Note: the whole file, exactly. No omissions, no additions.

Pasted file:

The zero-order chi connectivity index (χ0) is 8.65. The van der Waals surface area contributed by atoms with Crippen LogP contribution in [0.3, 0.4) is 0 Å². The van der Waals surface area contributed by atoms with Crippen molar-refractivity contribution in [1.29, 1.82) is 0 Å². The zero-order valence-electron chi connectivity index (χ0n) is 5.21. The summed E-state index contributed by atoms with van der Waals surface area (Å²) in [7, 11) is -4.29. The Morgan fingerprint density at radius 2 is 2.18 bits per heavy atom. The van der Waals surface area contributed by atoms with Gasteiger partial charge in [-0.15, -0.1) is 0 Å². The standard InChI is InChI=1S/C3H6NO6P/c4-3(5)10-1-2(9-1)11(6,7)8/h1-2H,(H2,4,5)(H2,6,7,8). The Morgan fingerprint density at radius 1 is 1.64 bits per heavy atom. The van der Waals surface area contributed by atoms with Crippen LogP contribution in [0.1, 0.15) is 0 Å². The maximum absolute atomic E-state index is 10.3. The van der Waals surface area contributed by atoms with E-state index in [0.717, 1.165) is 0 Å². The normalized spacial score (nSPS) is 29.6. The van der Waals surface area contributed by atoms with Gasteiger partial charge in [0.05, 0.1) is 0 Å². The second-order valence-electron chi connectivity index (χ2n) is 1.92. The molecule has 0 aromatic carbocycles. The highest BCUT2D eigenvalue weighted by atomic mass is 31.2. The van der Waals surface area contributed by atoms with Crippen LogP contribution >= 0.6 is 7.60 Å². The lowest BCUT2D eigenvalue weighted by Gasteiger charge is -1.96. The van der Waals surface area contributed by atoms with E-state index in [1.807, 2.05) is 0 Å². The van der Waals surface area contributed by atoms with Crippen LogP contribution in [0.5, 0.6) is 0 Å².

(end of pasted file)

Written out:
The zero-order chi connectivity index (χ0) is 8.65. The van der Waals surface area contributed by atoms with Crippen LogP contribution in [0.3, 0.4) is 0 Å². The van der Waals surface area contributed by atoms with Crippen molar-refractivity contribution in [1.29, 1.82) is 0 Å². The zero-order valence-electron chi connectivity index (χ0n) is 5.21. The summed E-state index contributed by atoms with van der Waals surface area (Å²) in [7, 11) is -4.29. The Morgan fingerprint density at radius 2 is 2.18 bits per heavy atom. The van der Waals surface area contributed by atoms with Gasteiger partial charge in [-0.15, -0.1) is 0 Å². The standard InChI is InChI=1S/C3H6NO6P/c4-3(5)10-1-2(9-1)11(6,7)8/h1-2H,(H2,4,5)(H2,6,7,8). The Morgan fingerprint density at radius 1 is 1.64 bits per heavy atom. The van der Waals surface area contributed by atoms with Crippen LogP contribution in [0.1, 0.15) is 0 Å². The maximum absolute atomic E-state index is 10.3. The van der Waals surface area contributed by atoms with E-state index in [0.717, 1.165) is 0 Å². The normalized spacial score (nSPS) is 29.6. The van der Waals surface area contributed by atoms with Gasteiger partial charge in [0.05, 0.1) is 0 Å². The second-order valence-electron chi connectivity index (χ2n) is 1.92. The molecule has 0 aromatic carbocycles. The highest BCUT2D eigenvalue weighted by atomic mass is 31.2. The van der Waals surface area contributed by atoms with Crippen LogP contribution >= 0.6 is 7.60 Å². The lowest BCUT2D eigenvalue weighted by Gasteiger charge is -1.96. The van der Waals surface area contributed by atoms with E-state index in [1.807, 2.05) is 0 Å². The van der Waals surface area contributed by atoms with Crippen LogP contribution in [0.5, 0.6) is 0 Å².